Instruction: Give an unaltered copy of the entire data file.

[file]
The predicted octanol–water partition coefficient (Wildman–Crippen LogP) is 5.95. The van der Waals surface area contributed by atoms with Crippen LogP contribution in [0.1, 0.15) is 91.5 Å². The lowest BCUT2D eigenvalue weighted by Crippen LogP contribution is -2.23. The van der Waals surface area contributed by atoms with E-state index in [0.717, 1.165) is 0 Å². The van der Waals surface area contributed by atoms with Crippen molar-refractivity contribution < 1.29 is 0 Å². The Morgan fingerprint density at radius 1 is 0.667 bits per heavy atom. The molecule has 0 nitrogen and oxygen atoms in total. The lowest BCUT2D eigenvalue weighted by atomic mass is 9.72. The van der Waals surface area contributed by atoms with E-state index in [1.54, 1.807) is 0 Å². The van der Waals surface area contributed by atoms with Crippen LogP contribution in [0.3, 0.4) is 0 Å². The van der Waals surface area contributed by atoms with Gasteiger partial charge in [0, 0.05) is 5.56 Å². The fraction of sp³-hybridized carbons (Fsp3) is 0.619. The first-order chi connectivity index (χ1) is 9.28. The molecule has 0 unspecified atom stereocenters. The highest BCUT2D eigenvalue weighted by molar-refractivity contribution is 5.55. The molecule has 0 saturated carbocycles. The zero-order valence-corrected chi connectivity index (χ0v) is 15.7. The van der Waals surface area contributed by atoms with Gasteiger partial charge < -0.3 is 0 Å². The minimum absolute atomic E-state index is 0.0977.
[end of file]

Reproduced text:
The predicted octanol–water partition coefficient (Wildman–Crippen LogP) is 5.95. The van der Waals surface area contributed by atoms with Crippen LogP contribution in [0.1, 0.15) is 91.5 Å². The lowest BCUT2D eigenvalue weighted by Crippen LogP contribution is -2.23. The van der Waals surface area contributed by atoms with E-state index in [0.717, 1.165) is 0 Å². The van der Waals surface area contributed by atoms with Crippen molar-refractivity contribution < 1.29 is 0 Å². The Morgan fingerprint density at radius 1 is 0.667 bits per heavy atom. The molecule has 0 nitrogen and oxygen atoms in total. The lowest BCUT2D eigenvalue weighted by atomic mass is 9.72. The van der Waals surface area contributed by atoms with E-state index in [1.54, 1.807) is 0 Å². The van der Waals surface area contributed by atoms with Crippen LogP contribution in [0.3, 0.4) is 0 Å². The van der Waals surface area contributed by atoms with Gasteiger partial charge in [0, 0.05) is 5.56 Å². The fraction of sp³-hybridized carbons (Fsp3) is 0.619. The first-order chi connectivity index (χ1) is 9.28. The molecule has 0 unspecified atom stereocenters. The highest BCUT2D eigenvalue weighted by molar-refractivity contribution is 5.55. The molecule has 0 saturated carbocycles. The zero-order valence-corrected chi connectivity index (χ0v) is 15.7. The van der Waals surface area contributed by atoms with Gasteiger partial charge < -0.3 is 0 Å². The minimum absolute atomic E-state index is 0.0977.